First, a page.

Words by Alex Napoliello

Nigel Godrich, sometimes referred to as the sixth member of Radiohead, stepped out from behind the glass to lead the charge on his newest project, Ultraísta. Joining Godrich on their debut self-titled album is journeyman drummer Joey Waronker and vocalist Laura Bettinson. The album, released on October 2, is a short record but is jam packed with layer upon layer of heavy, electronic dance beats.

Bettinson’s vocals serve as a melodic complement to what is otherwise a rather dark album. It’s hard not to notice the Radiohead influence in the backdrop of this record, specifically from their latest record The King of Limbs, but Ultraísta’s debut takes on an entirely different persona than any of Godrichh’s work with Radiohead.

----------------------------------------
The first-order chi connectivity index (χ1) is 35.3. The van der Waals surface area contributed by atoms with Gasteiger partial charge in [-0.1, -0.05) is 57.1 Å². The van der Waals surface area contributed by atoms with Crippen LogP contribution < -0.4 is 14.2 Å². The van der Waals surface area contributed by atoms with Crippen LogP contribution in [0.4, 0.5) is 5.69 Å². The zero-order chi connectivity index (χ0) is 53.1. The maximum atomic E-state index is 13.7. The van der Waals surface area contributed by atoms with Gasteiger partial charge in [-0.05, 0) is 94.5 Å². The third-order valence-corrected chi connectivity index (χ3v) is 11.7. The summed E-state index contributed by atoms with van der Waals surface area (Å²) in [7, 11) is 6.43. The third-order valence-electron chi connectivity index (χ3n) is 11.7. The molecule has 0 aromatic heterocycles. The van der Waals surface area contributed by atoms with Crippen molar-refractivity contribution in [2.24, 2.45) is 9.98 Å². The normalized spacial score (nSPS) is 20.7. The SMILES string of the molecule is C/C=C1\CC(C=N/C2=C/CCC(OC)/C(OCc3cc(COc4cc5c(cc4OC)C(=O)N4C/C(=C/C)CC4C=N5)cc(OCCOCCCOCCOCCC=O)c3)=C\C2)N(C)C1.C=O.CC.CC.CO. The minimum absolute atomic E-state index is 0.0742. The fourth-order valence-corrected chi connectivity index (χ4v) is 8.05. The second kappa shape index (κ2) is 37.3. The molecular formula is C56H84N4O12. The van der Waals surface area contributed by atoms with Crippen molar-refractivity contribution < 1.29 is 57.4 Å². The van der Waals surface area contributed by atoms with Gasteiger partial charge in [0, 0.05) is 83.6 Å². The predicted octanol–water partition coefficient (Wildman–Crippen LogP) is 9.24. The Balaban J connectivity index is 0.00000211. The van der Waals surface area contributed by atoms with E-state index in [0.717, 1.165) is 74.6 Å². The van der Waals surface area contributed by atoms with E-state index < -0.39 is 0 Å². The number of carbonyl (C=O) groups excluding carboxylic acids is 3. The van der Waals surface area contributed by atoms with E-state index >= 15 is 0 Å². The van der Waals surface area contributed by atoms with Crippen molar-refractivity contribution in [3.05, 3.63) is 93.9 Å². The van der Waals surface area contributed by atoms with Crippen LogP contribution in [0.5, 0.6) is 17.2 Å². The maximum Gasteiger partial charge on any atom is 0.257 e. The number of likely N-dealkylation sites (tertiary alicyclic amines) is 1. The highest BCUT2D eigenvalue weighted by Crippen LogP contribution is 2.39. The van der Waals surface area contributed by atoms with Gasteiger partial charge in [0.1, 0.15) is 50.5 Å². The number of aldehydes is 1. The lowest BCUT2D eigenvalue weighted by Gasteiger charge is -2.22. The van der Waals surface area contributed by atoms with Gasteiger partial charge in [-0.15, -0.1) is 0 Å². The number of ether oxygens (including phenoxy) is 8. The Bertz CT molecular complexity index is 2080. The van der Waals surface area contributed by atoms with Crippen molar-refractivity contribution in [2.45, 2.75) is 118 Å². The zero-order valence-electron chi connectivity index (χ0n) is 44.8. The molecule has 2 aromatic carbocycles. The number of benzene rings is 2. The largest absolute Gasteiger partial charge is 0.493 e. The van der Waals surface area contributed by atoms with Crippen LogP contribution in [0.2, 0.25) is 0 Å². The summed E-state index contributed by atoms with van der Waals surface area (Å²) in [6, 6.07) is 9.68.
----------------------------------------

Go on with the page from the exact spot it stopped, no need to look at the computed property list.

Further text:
In many of the tracks, specifically ‘Static Light’ and ‘Gold Daze’ the synthesizer does most of the talking, while Bettinson’s vocals take a back seat. ‘Party Line’, ironically the least exciting track on the record, is a breath of fresh air, featuring a more classical style piano melody.

In an era in which dub step dominates pop music, Ultraísta can be lumped into that category by any naïve listener. However, this record models more after the Krautrock (minus the rock) era with its stop-and-go, mechanical-like melodies. There’s a lot going on in this record, yet it’s a sound that is minimalist, and stripped down to the bone; it’s raw and bitter. But when you least expect it, Bettinson’s vocals shine through like the sun on a cloudy day.

Temporary Residence
© October 2nd, 2012



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